From left: Konrad Mizzi, Keith Schembri and Yorgen Fenech
Revelations that the mysterious Dubai company 17 Black belongs to Tumas Group CEO Yorgen Fenech have prompted the Times of Malta and MaltaToday to resuscitate their calls for the immediate resignations of Konrad Mizzi and Keith Schembri.
“The political implications of this story are enormous,” the Times said in its editorial today. “In a court of law, one is innocent until proven guilty. In the world of politics, the principle of accountability demands that when the evidence screams guilt, the onus is on the accused to prove their innocence.”
“Faced with what verges on a smoking gun, and given the lack of explanations that might point to a more innocent scenario, the only option for Schembri and Mizzi is to resign or be suspended by the Prime Minister in order to clear their names. A trustworthy government cannot harbour members with such a dark shadow of suspicion hanging over them. Instead of fobbing off reporters with the excuse of “ongoing judicial inquiries”, what the Prime Minister should have told them is that he has demanded an explanation and failing a satisfactory one, he will be asking the two to step down for the good of the country.”
Tumas Group CEO Yorgen Fenech
MaltaToday warned that Muscat’s refusal to sack Mizzi and Schembri when the Panama Papers broke out two years ago “will go down as the single biggest tactical error of his career, if not culpability by proxy”.
“Even without the latest revelations, there was already more than enough grounds to both remove those two officials from their positions, and also to investigate the matter as a potential case of corruption,” the paper wrote in its editorial. “But while inquiries were initiated – some of which are still underway – the truth is that neither of those things really happened. Perhaps buoyed by his own extraordinary popularity ratings, Muscat evidently felt he could weather the storm long enough for this episode to eventually be forgotten.”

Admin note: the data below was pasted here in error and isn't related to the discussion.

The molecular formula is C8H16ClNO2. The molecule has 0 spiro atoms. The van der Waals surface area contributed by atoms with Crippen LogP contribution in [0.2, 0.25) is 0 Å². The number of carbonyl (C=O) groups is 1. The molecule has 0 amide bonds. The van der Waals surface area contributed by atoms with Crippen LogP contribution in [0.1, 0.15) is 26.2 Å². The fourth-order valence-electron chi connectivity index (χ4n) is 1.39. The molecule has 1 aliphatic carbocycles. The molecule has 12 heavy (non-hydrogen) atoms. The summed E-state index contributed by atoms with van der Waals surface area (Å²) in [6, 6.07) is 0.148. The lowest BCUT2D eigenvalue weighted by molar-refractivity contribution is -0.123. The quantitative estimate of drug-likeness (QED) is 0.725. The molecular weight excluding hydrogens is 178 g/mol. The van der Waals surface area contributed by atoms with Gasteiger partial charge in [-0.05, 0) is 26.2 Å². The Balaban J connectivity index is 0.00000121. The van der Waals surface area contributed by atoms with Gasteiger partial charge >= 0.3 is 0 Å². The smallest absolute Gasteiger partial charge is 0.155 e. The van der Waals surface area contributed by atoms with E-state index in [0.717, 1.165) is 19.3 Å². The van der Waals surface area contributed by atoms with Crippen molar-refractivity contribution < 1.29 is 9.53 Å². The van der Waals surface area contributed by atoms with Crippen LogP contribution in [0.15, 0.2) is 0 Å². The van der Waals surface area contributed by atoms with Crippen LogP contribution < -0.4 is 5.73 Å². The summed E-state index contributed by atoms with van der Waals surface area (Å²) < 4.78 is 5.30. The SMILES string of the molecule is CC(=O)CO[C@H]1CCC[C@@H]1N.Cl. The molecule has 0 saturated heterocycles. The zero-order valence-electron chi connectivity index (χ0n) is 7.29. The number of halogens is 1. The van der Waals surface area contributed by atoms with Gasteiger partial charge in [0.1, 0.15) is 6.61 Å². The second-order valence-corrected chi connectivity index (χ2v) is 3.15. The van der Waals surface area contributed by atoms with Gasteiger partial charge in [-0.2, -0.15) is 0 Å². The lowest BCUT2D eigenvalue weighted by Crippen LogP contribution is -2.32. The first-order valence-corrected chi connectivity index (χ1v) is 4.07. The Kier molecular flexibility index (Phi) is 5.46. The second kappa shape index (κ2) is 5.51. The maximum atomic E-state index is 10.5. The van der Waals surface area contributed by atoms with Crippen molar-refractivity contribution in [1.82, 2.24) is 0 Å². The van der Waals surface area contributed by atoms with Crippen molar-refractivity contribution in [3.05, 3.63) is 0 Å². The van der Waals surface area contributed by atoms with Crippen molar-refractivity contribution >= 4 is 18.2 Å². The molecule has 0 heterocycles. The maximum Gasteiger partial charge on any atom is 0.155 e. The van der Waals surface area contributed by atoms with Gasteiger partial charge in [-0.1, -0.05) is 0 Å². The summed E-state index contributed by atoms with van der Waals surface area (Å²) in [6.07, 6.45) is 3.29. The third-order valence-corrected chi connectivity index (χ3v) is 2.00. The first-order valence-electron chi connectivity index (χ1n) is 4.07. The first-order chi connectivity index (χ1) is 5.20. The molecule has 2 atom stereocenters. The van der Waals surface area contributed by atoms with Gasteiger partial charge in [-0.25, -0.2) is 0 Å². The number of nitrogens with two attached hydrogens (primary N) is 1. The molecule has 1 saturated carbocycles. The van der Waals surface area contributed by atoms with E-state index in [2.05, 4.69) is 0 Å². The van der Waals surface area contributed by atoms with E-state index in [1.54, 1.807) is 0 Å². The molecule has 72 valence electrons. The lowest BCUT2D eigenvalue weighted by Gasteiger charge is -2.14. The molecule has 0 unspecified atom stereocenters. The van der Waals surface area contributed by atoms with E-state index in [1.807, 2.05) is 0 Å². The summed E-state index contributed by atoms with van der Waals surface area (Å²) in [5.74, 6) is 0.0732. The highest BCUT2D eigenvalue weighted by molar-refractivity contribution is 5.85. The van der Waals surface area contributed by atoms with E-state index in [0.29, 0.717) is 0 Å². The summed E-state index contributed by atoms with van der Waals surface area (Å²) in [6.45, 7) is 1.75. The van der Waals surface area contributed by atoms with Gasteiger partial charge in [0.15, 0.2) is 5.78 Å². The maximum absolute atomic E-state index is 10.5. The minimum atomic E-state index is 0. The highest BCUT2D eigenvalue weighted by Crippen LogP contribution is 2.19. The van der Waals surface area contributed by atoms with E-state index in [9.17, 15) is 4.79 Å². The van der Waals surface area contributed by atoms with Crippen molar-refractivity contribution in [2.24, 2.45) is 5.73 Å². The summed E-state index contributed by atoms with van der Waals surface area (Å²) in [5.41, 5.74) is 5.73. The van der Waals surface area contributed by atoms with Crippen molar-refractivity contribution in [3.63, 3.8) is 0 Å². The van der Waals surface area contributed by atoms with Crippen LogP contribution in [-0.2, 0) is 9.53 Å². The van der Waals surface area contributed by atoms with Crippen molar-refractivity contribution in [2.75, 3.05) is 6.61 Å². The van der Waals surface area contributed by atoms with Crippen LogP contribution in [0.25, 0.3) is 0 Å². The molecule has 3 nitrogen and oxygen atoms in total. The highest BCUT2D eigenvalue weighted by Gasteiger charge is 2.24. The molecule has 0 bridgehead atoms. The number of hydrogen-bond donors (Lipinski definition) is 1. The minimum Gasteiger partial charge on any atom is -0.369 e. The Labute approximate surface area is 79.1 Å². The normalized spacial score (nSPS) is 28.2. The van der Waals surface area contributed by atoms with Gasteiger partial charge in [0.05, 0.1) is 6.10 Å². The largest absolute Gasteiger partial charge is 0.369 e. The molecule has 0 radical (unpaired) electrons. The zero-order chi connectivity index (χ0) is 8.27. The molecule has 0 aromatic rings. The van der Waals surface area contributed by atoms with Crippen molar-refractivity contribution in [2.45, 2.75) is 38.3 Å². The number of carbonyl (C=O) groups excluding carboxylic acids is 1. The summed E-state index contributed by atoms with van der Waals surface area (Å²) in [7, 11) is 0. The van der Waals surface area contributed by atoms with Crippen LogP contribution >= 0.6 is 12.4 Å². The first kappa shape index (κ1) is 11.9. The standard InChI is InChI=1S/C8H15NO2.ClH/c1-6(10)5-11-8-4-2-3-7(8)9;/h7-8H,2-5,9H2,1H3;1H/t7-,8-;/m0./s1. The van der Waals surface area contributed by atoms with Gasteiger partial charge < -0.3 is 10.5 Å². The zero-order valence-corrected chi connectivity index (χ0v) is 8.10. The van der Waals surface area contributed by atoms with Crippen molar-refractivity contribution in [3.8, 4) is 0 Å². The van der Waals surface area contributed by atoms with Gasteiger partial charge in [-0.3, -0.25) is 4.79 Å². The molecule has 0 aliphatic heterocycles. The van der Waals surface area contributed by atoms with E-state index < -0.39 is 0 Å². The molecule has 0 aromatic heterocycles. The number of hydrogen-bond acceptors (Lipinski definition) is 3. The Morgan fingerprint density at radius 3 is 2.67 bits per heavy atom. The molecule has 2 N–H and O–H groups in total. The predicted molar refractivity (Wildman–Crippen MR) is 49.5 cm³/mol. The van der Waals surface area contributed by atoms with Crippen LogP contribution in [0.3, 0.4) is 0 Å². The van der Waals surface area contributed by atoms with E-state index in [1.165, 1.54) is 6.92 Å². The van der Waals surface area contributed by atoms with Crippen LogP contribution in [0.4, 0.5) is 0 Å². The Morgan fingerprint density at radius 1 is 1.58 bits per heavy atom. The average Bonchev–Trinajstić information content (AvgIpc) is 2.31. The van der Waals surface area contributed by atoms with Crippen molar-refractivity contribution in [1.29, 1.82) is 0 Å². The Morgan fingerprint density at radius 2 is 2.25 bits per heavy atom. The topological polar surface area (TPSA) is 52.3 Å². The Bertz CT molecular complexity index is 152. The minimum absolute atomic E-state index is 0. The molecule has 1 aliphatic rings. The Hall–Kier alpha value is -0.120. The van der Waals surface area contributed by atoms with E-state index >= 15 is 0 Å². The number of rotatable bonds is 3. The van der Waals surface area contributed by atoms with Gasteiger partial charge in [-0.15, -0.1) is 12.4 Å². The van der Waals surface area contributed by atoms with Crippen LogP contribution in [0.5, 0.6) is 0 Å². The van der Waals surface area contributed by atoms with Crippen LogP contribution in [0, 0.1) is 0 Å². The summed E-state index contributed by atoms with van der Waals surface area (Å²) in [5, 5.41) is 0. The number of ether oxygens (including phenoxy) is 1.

“There were, however, some factors that Muscat did not include in his calculations. He evidently underestimated the extent of the international interest in this case, at both media and political levels: possibly under the impression that his own unassailability at the polls would be enough to legitimize his decision to retain those two officials in the eyes of the rest of the world.”
“Secondly, his standard formulaic response – ‘I will await the outcome of ongoing inquiries’ – did not take into consideration the widespread international scepticism (justified or otherwise) in Malta’s investigative institutions.”
Joseph Muscat has invoked the Egrant story to play down the 17 Black report
Addressing a political rally this morning, Muscat said he is not taking the 17 Black report at face value, arguing that a claim that the Panama company Egrant belonged to his wife had been rubbished by a magisterial inquiry.
“This famous company was first supposed to belong to John Dalli, then to Konrad Mizzi, then to myself, and now to someone from the private sector,” Muscat said at a political rally today. “I have no way of finding out who this company belongs to and the authorities don’t tell me what they’re investigating, but my initial conclusion from this report is that the Maltese authorities are indeed investigating these allegations, contrary to what some would have us believe.”
“I will therefore await the outcome of investigations [on 17 Black], including by magistrates who were asked to carry out inquiries by the Opposition itself. I’ll take action according to the conclusion of this investigations; I haven’t shied away from taking action in the past and I won’t shy away from taking action in the future.”